Just as our hearts had swelled to near bursting, along comes the Austin American-Statesman to tell us that all of this medicine, education and all-around good feeling will cost $4.1 billion over the next 12 years.

The taxpayers of Travis County would pay $420 million of the total through a taxing authority called Central Health, which provides low-income health care services. With the numbers out of the bag, Central Health is now thinking it might be a good idea to calculate the potential property tax increase and put it to a vote in November, the story says.

This isn’t to suggest a medical school of this scale isn’t worth every nickel of that $4.1 billion. The money quite obviously wasn’t the issue for Watson, or the American-Statesman wouldn’t have had to file an open records request to compel the UT System to release spreadsheets of estimates that had been developed.

To avoid other, similar deflations of public pride, system officials have asked state Attorney General Greg Abbott for an opinion that would allow them to keep other records pertaining to the medical school secret.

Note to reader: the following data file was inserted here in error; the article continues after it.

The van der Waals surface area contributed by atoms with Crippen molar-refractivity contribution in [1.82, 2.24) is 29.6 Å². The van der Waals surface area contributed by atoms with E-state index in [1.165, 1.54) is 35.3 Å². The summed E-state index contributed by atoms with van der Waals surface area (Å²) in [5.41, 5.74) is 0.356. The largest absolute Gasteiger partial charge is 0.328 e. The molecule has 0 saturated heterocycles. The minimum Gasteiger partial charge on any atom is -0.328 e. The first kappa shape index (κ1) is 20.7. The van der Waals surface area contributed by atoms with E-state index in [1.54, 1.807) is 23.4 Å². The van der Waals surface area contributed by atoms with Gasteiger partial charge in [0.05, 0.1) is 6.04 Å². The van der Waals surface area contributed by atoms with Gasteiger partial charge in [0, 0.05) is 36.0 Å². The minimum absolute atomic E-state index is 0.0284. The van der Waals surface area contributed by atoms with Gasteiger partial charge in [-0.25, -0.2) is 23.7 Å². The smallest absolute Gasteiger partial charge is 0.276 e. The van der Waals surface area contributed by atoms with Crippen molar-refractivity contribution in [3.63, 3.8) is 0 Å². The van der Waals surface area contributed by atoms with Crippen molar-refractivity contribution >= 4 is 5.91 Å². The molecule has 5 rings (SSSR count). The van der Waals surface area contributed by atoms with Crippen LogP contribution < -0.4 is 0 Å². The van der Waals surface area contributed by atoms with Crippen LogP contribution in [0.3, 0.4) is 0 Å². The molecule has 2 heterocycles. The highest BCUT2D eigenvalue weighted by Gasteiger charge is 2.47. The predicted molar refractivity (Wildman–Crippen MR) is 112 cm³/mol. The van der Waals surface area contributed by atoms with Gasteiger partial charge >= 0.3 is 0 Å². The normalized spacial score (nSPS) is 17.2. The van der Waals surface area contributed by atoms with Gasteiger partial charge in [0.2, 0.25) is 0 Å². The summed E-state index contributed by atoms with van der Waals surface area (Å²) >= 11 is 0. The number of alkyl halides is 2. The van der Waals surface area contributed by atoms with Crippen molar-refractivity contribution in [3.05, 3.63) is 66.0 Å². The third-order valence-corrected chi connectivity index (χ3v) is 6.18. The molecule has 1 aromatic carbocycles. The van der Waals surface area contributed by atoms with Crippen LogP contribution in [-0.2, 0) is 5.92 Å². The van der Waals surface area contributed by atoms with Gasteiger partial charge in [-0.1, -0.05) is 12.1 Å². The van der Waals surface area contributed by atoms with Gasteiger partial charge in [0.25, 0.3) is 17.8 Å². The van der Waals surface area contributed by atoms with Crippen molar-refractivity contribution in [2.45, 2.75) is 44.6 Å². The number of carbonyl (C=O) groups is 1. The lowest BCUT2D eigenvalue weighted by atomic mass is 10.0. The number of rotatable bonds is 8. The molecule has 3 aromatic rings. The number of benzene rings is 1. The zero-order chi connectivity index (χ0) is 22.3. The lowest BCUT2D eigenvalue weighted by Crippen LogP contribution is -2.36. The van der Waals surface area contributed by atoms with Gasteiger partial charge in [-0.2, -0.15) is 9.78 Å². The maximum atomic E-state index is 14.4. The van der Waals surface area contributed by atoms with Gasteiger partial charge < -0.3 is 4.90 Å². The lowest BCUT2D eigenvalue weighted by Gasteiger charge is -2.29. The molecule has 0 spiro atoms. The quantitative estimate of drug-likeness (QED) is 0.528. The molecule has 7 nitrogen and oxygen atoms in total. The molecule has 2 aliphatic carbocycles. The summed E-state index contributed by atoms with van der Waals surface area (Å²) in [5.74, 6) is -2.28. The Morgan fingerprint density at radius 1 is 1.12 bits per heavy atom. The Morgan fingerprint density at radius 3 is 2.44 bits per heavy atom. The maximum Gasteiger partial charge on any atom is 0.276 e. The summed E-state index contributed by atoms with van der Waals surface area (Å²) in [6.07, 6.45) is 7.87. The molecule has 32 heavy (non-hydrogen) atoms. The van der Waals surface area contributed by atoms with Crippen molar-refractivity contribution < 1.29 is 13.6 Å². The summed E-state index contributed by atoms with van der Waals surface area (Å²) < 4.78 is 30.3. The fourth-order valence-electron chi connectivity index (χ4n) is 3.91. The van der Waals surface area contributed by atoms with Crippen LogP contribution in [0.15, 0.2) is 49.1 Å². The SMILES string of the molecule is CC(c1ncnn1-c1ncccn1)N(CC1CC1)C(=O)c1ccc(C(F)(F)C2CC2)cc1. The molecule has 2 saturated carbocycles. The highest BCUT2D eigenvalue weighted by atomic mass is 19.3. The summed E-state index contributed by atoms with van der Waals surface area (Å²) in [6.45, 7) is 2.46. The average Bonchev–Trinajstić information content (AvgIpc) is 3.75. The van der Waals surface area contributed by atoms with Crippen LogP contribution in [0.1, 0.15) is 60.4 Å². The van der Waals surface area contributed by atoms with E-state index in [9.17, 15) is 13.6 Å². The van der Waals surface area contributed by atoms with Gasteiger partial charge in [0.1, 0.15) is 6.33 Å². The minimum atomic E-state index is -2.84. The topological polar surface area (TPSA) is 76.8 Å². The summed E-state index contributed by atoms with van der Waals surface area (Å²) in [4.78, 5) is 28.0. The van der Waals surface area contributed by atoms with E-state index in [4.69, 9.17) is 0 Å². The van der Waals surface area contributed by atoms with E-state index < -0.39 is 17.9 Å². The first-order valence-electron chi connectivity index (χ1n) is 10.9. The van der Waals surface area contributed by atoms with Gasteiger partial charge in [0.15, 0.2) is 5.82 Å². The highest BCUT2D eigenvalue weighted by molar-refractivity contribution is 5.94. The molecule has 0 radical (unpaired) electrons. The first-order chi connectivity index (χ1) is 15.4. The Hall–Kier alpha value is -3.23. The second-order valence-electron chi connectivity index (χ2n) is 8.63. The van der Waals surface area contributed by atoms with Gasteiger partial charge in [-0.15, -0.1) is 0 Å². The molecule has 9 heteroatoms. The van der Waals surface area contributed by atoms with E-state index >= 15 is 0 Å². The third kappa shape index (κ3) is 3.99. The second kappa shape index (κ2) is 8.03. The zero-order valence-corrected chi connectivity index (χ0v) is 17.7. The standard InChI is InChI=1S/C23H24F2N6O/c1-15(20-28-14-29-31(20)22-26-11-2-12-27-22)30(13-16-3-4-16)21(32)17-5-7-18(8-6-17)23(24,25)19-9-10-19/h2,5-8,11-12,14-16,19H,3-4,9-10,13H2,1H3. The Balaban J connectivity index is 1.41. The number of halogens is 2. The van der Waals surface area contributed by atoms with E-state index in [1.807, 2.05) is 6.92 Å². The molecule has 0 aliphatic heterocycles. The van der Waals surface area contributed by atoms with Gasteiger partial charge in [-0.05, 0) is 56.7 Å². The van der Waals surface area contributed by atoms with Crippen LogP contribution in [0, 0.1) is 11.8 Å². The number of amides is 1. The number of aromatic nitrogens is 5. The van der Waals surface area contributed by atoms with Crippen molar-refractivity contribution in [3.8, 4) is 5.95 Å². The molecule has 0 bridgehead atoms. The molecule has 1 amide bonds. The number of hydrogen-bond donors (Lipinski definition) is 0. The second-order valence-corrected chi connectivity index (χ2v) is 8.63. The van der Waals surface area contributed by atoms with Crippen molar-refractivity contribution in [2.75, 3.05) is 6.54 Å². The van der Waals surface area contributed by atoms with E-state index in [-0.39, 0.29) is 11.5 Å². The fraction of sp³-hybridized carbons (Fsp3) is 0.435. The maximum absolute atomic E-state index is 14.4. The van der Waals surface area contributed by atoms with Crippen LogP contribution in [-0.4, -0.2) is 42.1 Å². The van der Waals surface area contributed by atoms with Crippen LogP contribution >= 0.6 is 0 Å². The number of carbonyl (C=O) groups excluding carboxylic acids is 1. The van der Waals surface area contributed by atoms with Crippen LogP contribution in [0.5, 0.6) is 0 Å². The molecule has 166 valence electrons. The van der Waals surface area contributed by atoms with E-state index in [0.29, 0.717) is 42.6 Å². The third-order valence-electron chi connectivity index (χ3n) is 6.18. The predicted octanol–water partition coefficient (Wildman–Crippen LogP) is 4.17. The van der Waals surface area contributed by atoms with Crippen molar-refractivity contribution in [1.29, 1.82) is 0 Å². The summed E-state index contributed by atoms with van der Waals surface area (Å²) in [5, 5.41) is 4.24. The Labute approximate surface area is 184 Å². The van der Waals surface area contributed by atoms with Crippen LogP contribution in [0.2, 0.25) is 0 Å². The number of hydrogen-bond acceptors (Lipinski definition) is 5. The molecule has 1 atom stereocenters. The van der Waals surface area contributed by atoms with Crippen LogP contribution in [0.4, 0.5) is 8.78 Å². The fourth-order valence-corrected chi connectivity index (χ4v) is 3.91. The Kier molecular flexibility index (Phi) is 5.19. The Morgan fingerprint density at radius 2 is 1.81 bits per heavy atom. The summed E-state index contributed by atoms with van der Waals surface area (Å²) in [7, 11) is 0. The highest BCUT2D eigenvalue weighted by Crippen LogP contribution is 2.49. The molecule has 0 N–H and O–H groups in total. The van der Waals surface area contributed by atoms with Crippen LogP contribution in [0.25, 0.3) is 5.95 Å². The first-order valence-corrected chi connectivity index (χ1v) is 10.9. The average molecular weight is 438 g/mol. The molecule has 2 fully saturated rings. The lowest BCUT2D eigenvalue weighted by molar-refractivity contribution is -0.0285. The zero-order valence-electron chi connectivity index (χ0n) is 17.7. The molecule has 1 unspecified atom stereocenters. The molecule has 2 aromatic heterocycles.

According to the spreadsheets $233 million in debt would be financed to get started, building the needed classrooms, administrative and research buildings and adequately outfitting them.

The annual budget in the first year is estimated at $23 million. In 12 years that figure will have grown to $510 million.

Seton Hospital, which had originally made plans for a $250 million teaching hospital project, is now penciled in for $1.9 billion through 2024 for a share of the cost of operating a University of Texas medical school.

Contact Mark Lisheron at 512-299-2318 or or on Twitter at @marktxwatchdog.

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Photo of surgery by flickr user VishalKapoorMD, used via a Creative Commons license.

A doctor who served in the Texas legislature taking over the state Health and Human Services Commission
Monday, Jul 30, 2012, 03:07PM CST
By Mark Lisheron

Gov. Rick Perry has appointed Kyle Janek, a doctor and former Texas legislator, executive commissioner of the Texas Health and Human Services Commission, replacing retiring commissioner Tom Suehs.